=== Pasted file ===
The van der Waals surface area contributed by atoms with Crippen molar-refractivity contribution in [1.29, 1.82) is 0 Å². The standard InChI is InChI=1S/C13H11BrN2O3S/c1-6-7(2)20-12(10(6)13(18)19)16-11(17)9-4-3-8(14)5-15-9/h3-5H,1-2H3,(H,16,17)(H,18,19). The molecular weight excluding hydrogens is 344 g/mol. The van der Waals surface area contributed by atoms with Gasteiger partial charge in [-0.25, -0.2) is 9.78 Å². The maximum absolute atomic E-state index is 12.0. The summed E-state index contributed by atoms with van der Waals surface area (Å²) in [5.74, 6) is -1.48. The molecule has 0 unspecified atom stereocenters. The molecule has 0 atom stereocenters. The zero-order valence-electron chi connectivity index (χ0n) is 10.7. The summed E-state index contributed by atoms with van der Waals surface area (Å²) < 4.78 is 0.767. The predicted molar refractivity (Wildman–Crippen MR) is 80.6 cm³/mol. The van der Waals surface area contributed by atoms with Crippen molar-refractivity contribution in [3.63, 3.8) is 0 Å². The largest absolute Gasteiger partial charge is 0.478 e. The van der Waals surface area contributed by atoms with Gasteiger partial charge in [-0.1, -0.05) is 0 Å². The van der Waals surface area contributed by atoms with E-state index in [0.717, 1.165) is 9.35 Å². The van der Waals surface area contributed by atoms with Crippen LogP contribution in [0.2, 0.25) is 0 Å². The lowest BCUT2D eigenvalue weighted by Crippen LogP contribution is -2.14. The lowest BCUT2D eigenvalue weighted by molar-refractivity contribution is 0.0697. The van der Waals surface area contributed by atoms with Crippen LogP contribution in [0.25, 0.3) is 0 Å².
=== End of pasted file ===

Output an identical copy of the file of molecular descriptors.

The van der Waals surface area contributed by atoms with Crippen molar-refractivity contribution in [1.29, 1.82) is 0 Å². The standard InChI is InChI=1S/C13H11BrN2O3S/c1-6-7(2)20-12(10(6)13(18)19)16-11(17)9-4-3-8(14)5-15-9/h3-5H,1-2H3,(H,16,17)(H,18,19). The molecular weight excluding hydrogens is 344 g/mol. The van der Waals surface area contributed by atoms with Gasteiger partial charge in [-0.25, -0.2) is 9.78 Å². The maximum absolute atomic E-state index is 12.0. The summed E-state index contributed by atoms with van der Waals surface area (Å²) in [5.74, 6) is -1.48. The molecule has 0 unspecified atom stereocenters. The molecule has 0 atom stereocenters. The zero-order valence-electron chi connectivity index (χ0n) is 10.7. The summed E-state index contributed by atoms with van der Waals surface area (Å²) < 4.78 is 0.767. The predicted molar refractivity (Wildman–Crippen MR) is 80.6 cm³/mol. The van der Waals surface area contributed by atoms with Crippen molar-refractivity contribution in [3.63, 3.8) is 0 Å². The largest absolute Gasteiger partial charge is 0.478 e. The van der Waals surface area contributed by atoms with Gasteiger partial charge in [-0.1, -0.05) is 0 Å². The van der Waals surface area contributed by atoms with E-state index in [0.717, 1.165) is 9.35 Å². The van der Waals surface area contributed by atoms with Crippen LogP contribution in [0.2, 0.25) is 0 Å². The lowest BCUT2D eigenvalue weighted by Crippen LogP contribution is -2.14. The lowest BCUT2D eigenvalue weighted by molar-refractivity contribution is 0.0697. The van der Waals surface area contributed by atoms with Crippen LogP contribution in [0.25, 0.3) is 0 Å².